And after all this step, you have to pour the Turkish coffee in a demitasse, small cups (3 ounces).
Then you have to let it sit for about 90 to 120 seconds before you can drink it, to let the coffee grounds settle.
And unlike with French Press, there's no need to filter out the coffee grounds. It's part of the Turkish coffee experience, and it's important for the fortune telling.
So, when you drink a Turkish coffee, you leave out the last sip to avoid consuming the coffee grounds.
A Turkish coffee is usually served with a glass of water (to cleanse the palate of the drinker) and a Turkish delight.
Compared with the Turkish coffee, most coffee drinkers are familiar with the extraction process of an espresso.
If the Turkish coffee only needs an Ibrik and a source of heat, espresso needs an espresso machine and a portafilter.
Considering we talk about semi-automatic espresso machines because the modern world offers fully automatic ones.
In espresso making, we start by warming up the espresso machine and placing our coffee grounds into the portafilter.
Then, we tamp the coffee grounds until its surface becomes even and flat.
After that, we place the portafilter int the group head of the espresso machine, and once it's properly placed, we start the brewing process.
To extract the espresso, an espresso machine needs to have at least 9 bars of pressure. The pressure makes the brewing process shorter, thus making it ideal for commercial use.
Ideally, the espresso drips for about 20-30 seconds only.
Anything less than that is an under extracted espresso with a thin and light body. And anything more than 30 seconds is an over extracted espresso with a burnt and bitter taste.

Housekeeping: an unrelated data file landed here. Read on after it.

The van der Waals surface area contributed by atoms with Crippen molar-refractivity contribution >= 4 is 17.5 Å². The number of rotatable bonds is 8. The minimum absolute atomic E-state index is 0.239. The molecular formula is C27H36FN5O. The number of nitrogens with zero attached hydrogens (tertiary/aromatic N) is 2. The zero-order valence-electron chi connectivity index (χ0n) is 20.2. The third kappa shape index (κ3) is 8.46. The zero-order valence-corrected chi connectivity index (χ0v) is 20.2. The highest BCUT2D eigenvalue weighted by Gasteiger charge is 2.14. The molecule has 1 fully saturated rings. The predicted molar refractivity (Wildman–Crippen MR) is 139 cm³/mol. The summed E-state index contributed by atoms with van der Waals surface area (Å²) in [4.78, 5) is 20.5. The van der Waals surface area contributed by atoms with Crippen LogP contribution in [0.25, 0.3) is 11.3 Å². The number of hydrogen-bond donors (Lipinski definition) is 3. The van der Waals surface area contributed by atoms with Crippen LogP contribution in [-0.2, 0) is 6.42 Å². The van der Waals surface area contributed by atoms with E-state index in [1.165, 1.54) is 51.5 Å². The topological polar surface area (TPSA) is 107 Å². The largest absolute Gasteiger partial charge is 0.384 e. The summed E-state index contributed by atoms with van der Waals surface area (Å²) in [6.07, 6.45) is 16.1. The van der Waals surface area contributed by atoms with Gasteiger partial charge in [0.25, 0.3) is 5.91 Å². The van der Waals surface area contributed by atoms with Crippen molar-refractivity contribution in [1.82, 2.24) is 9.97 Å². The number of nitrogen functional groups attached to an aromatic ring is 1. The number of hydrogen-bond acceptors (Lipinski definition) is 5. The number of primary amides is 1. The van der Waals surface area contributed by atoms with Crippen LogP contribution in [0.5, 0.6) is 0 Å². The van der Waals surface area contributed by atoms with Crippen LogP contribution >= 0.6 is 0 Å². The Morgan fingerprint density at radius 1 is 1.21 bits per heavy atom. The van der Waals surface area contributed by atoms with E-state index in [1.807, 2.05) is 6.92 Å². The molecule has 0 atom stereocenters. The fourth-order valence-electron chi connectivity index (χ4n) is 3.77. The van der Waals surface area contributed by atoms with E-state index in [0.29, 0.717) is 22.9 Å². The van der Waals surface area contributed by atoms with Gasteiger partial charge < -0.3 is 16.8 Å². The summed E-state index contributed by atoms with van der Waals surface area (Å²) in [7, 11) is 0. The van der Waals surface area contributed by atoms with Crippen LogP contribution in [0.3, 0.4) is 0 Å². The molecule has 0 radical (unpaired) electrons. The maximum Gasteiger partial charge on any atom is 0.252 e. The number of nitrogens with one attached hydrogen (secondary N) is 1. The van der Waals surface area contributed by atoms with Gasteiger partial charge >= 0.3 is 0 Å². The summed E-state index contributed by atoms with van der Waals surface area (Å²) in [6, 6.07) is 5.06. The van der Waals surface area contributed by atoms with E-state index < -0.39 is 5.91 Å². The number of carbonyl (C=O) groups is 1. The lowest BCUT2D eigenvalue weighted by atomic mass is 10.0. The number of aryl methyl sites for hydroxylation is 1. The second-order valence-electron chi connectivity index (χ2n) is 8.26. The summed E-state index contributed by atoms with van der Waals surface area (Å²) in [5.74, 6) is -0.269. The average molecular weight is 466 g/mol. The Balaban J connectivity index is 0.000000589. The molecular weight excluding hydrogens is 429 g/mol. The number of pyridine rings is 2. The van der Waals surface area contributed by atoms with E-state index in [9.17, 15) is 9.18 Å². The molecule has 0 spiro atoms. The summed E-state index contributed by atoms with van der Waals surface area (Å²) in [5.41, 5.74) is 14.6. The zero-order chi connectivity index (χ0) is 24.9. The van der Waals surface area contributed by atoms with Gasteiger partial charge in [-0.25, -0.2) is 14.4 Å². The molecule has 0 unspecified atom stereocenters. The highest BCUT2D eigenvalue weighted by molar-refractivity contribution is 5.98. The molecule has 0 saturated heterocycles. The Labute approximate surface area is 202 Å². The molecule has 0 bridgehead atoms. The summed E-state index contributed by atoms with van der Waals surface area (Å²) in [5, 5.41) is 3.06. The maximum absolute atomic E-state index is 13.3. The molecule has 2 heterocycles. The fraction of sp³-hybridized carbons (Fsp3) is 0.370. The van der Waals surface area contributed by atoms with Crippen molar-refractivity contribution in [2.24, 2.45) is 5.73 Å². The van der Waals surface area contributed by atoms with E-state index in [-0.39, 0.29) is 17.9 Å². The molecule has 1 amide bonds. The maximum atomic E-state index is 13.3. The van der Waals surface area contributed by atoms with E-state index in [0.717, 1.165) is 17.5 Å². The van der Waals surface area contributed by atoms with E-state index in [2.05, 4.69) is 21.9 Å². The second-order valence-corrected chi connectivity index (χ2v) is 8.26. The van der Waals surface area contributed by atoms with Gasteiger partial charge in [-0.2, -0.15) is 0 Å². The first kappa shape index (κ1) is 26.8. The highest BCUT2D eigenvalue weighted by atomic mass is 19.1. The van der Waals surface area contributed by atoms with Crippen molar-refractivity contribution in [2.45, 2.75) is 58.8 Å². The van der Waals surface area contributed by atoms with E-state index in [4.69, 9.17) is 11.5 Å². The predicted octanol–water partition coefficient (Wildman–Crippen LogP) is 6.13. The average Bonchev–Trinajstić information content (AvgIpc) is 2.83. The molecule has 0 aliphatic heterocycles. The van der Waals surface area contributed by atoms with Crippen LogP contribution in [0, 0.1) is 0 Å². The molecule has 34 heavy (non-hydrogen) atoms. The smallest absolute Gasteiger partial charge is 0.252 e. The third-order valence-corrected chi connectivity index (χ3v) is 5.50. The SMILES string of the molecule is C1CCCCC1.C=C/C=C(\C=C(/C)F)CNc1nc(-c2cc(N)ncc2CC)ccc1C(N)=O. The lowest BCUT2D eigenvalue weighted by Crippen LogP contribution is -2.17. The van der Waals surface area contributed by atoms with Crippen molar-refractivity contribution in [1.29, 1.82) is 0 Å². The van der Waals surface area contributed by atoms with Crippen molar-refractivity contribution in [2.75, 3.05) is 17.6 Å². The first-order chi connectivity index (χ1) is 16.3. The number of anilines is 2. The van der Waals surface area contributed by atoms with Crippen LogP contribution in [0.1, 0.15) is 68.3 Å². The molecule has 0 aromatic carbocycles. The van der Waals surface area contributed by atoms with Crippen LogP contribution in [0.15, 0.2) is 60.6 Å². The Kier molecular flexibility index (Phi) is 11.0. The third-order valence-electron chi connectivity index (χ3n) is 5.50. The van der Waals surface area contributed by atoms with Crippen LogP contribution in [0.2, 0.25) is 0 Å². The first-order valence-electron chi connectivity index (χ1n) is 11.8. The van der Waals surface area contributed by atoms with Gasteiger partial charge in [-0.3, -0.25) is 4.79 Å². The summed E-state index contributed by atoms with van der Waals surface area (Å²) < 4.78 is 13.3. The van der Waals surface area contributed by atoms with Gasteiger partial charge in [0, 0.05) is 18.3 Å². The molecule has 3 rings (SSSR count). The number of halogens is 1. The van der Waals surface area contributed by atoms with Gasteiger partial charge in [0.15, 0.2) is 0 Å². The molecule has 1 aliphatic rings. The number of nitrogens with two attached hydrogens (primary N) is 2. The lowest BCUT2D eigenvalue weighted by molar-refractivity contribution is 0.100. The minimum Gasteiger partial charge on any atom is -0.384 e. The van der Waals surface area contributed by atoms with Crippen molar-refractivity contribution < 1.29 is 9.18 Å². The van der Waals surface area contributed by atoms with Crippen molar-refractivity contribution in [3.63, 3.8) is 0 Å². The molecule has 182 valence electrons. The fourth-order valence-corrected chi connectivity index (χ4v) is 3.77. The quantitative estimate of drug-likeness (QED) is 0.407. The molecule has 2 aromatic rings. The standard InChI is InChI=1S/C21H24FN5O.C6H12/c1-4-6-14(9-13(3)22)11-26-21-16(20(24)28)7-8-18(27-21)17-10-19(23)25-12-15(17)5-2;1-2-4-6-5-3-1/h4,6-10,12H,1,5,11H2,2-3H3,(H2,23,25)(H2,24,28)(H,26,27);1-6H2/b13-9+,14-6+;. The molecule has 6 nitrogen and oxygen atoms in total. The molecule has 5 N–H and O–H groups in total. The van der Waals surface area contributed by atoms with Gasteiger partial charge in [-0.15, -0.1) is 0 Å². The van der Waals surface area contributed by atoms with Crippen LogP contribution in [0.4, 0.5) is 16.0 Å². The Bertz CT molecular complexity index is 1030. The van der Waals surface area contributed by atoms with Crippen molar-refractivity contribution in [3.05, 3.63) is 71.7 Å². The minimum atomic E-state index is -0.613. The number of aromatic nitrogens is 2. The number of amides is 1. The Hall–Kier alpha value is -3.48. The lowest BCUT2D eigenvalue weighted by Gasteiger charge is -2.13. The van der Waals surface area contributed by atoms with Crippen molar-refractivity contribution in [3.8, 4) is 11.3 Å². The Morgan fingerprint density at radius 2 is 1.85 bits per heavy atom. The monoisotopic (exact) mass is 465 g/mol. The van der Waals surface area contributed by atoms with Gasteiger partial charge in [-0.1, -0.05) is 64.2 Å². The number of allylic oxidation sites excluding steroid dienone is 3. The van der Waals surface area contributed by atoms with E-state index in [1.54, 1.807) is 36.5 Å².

An espresso can be drunk on its own, or it can be used as the base of cappuccino or latte.
When comparing Turkish coffee and espresso, we can find similarities and differences.
They both can use any type of coffee beans and roast. However, they will still have very different taste and flavor profile because they are brewed differently, even if we use the same coffee beans.
And since we talk about differences, this article already answered the question if Turkish Coffee is stronger than Espresso.
The answer is both yes and no.
If we talk about the taste, it's a yes, because Turkish coffee brews longer, thus extracting more flavors.
But if we talk about the caffeine content, espresso is stronger than Turkish coffee, it has more caffeine.
Overall, Turkish coffee drinking is an indispensable part, not only of Turkey but of the world of coffee.
I hope you get to know more about your favorite morning ritual, I'd love to hear your coffee traditions in the comment section!